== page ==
Darrin Zammit Lupi: Covering migration the way I have been these past years, spending long periods out at sea, is pretty much a dream come true. Also, it would be amazing to get to have some long-term assignment in Africa covering something related to the UN Sustainable Development Goals, something I have had a taste of doing in several African countries, but always for relatively brief periods, so I’ve only got to see snippets of the reality on the ground. If pressed to come up with something really different and new, I’d really like to be shooting more sports and cover the Olympics some day.

Photojournalism News: What are the essential skills/ qualities a photojournalist should have?

Darrin Zammit Lupi: Of the top of my head, I’d say curiosity, passion, empathy, creativity, stamina, a good sense of humour. Apart from the technical skills, naturally.

Photojournalism News: What do you think about the digital manipulation of images?

Darrin Zammit Lupi: I’m not saying anything new here, but in photojournalism, it’s absolutely unacceptable to manipulate images digitally apart from the most basic of corrections, such as the removal of sensor dust marks, cropping, and slight colour, exposure, shadow detail and contrast correction - Which is pretty much the widely accepted industry standard. Anything which manipulates the content of the image and alters its meaning or context, no matter how minor, sets you down a very slippery slope, one that can easily bring one’s entire body of work, or the industry itself, into disrepute. It’s the quickest way to blow one’s credibility to pieces.

Photojournalism News: What does it mean to be an ethical photojournalist?

Darrin Zammit Lupi: It goes without saying that one must always being truthful and honest in the way one reports and photographs a story. That includes not staging pictures, and always maintaining and respecting the dignity of your subjects. I guess you need to be following some sort of a moral code, not necessarily consciously, but it’s got to be there in who you are as a person, as a human being. What I’ve learnt whilst covering immigration intensively is that it’s so important to know when to put the camera down – not because some things should not be photographed or you should be censoring yourself - but because sometimes you just have to physically lend a hand to save someone’s life – something that happened a lot on this last assignment. My being allowed to join the rescue ship meant I was occupying a bunk that could have been taken by another rescuer, so during actual rescue operations, I had a dual role – that of a RHIB crew member and rescuer, and that of a journalist. Saving a life is always more important than taking a picture. That said, I always made it very clear to the NGO that I was still an independent journalist and not in any way one of their activists, unlike the rest of the crew. At the end of the day it worked out well - We saved some 600 people and I also came away with a very strong body of work.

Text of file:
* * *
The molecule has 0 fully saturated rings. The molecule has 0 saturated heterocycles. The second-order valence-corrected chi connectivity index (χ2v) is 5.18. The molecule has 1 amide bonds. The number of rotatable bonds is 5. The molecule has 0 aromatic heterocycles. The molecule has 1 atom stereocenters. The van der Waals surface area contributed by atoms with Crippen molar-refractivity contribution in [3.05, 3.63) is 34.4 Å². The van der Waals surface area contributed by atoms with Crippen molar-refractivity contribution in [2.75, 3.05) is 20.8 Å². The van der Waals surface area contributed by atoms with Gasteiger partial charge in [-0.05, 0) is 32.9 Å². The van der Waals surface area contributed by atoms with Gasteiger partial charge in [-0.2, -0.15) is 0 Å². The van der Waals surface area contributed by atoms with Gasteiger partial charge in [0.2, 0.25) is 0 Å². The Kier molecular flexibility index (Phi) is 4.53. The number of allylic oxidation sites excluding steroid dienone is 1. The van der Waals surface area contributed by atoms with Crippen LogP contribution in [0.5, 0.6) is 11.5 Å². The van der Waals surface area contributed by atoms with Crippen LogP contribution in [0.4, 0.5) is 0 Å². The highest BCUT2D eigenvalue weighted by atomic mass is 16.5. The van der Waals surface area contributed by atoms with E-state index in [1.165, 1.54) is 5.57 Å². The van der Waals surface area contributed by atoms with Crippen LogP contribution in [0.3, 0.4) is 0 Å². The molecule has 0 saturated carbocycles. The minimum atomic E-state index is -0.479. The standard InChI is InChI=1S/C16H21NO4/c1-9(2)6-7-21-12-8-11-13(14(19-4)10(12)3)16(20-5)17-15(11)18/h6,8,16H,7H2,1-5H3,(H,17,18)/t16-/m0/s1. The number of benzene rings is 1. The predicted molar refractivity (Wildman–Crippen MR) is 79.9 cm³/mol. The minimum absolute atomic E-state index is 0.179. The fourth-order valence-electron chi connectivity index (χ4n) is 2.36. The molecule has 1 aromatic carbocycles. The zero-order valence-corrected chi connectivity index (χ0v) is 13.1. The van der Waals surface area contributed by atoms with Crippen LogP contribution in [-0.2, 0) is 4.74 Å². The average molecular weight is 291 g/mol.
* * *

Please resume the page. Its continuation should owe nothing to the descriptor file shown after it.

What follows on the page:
Photojournalism News: How do you see the role of photojournalism evolving in the world? Do you think photojournalism is losing its importance?

Darrin Zammit Lupi: Absolutely not. We’re swamped by millions or billions of images daily, and it’s more important than ever to have trained, ethically-correct photojournalists creating powerful work within all that noise and chaff, so it hopefully stands out and continues to have the impact it’s always had.

Photojournalism News: Do you have any advice for aspiring photojournalists?

Darrin Zammit Lupi: You don’t have to travel to exotic places or conflict zones to find great stories. Often you’ll find them in your own backyard, or on your doorstep. 

Darrin Zammit Lupi

Darrin Zammit Lupi is an award-winning Maltese photojournalist whose main works focuses on migration in the Central Mediterranean. He has been a Reuters contract photographer since 1997. Through much of that time, he was also a staff photographer with Times of Malta, Malta’s biggest newspaper.
His work for Reuters and other international clients has been published in newspapers, magazines, books and online worldwide. He holds a Masters Degree with Distinction in Photojournalism and Documentary Photography from the University of the Arts, London, U.K.
In late 2014, he published his book ‘Isle Landers’, covering a decade’s work on irregular immigration and asylum seekers in the Mediterranean. The work from that collection has been exhibited or screened in several venues in France, U.S.A., Japan, Malta, Luxembourg, Australia, and Portugal. 
He is the recipient of the Yannis Behrakis International Photojournalism Award 2021 for his photo documentary (part 1 , part 2) about his late daughter’s battle against cancer during the Covid pandemic.